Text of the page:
When I first began writing this, a week had passed since Disney announced it was effectively shutting down LucasArts, the 30 year old game studio it inherited when it purchased George Lucas’ “empire” for four billion dollars.
Though more known for its Star Wars games in the last decade, its rich history and early innovations have left an indelible mark on the minds of those gamers fortunate enough to join them on the journey from the beginning.
Like many, I want to share those memories, both good or bad, and thanks to the Internet we can make sure they aren’t forgotten.
So here are my thoughts on many of the great games from this one little company. I hope they revive fond memories for you or perhaps convince you into trying them out and seeing what the fuss was about.
Rescue on Fractalus
This was my first LucasArts (then called Lucasfilm Games) game and still fondly remembered. You played a pilot whose mission was to travel down to the plant surface and rescue crashed pilots.
It was interesting how this game was more about saving lives than taking them. Rumour has it when George Lucas first played it he couldn’t understand why there weren’t guns on the ship so it could defend itself. So the game mechanics were changed to incorporate basic gunplay.
Graphically it was well ahead of the curve. The fractal mountains were a sight to behold on those 8-bit machines.
A follow up to Fractalus replaced the towering mountains with flatter terrain in exchange for more gunplay as you drove your tank over the planet searching for alien artifacts.
A sense of urgency was also introduced; the longer you remained in a rift the more likely the automated defenses would defeat you. However, the reward might just be worth it as you find that expensive loot.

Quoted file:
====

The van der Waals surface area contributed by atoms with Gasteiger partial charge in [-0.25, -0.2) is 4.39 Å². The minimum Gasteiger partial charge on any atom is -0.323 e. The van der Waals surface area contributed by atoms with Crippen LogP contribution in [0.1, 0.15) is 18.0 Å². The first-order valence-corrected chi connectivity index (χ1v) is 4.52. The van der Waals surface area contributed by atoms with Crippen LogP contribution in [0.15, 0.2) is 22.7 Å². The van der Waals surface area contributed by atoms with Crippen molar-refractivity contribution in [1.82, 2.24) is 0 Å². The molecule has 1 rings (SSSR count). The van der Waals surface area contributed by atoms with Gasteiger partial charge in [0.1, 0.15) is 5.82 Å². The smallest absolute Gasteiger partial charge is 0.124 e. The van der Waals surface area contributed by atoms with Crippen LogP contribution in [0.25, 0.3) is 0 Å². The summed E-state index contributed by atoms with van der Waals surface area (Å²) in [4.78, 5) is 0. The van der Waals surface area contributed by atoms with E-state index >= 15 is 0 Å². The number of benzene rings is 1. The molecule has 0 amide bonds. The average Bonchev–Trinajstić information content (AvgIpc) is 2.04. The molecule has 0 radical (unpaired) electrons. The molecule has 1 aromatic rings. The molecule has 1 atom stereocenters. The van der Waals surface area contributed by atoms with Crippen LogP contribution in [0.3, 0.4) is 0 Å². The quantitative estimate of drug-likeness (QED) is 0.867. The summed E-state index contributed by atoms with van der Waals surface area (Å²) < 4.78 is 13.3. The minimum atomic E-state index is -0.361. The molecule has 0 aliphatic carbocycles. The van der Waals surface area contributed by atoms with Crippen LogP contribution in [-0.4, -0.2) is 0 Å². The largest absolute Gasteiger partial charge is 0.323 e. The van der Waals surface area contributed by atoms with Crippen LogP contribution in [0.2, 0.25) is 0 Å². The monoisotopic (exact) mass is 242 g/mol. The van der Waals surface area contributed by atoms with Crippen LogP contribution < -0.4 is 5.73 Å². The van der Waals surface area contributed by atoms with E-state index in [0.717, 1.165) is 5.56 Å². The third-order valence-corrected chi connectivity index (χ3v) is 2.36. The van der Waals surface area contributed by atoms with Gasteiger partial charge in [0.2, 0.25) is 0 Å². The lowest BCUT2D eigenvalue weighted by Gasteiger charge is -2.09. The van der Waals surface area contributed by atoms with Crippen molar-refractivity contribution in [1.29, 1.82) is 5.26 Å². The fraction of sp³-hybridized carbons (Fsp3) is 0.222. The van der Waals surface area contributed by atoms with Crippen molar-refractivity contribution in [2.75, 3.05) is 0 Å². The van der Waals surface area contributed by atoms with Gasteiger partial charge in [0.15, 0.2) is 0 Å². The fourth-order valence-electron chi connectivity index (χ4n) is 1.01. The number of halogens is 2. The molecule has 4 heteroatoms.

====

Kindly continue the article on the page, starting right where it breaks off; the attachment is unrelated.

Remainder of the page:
This was the first game that wowed me on the strength of its intro alone. One on one space soccer in hovercraft and a hellishly catchy jingle which I don’t think I will ever forget. I suppose you could call it glorified Pong but it was a pure arcade style game that was easy to pick up but required time to master.
Indiana Jones and the Last Crusade, the Graphic Adventure
This was my first exposure to the SCUMM adventures and it was as great an introduction as you could wish for.
It was the first of them to introduce simple arcade style segments to mix up gameplay between sections. Okay, you were mostly punching Nazis but it was a nice diversion.
A neat feature though was that if you played well enough you could even avoid most of the Nazi fisticuffs. In addition, a “grail diary” bundled with the game ultimately helped the player solve the final puzzle, thus providing not only information but a unique form of copy protection.
Day of the Tentacle
Of all the classic SCUMM adventures, this one might just be the perfect storm of design, creativity and humour.
For me, it was probably the first PC game I had ever seen that achieved cartoon quality visuals. In conjunction with the excellent audio, this game really was a shining example if the advantages of CD-ROMs.
That the developers also found a way to sneak in a copy of the original game (Maniac Mansion) was not only genius but perhaps a harbinger of what was to come with modern remakes.
Recent rumours of an HD version of this classic adventure being close to completion before the closure was a heartfelt loss.
The first LucasArts adventure to use 3D characters was also one of the most unique with its film noir setting based in The Land of the Dead. The choices made in both the art style and technology have helped it to age well.
The Curse of Monkey Island
Though not developed by the original creators, this was my favorite of the series thanks to the excellent 2D artwork and animation that lifted to game even higher than Day of the Tentacle.
I was also a fan of Murray, the talking skull.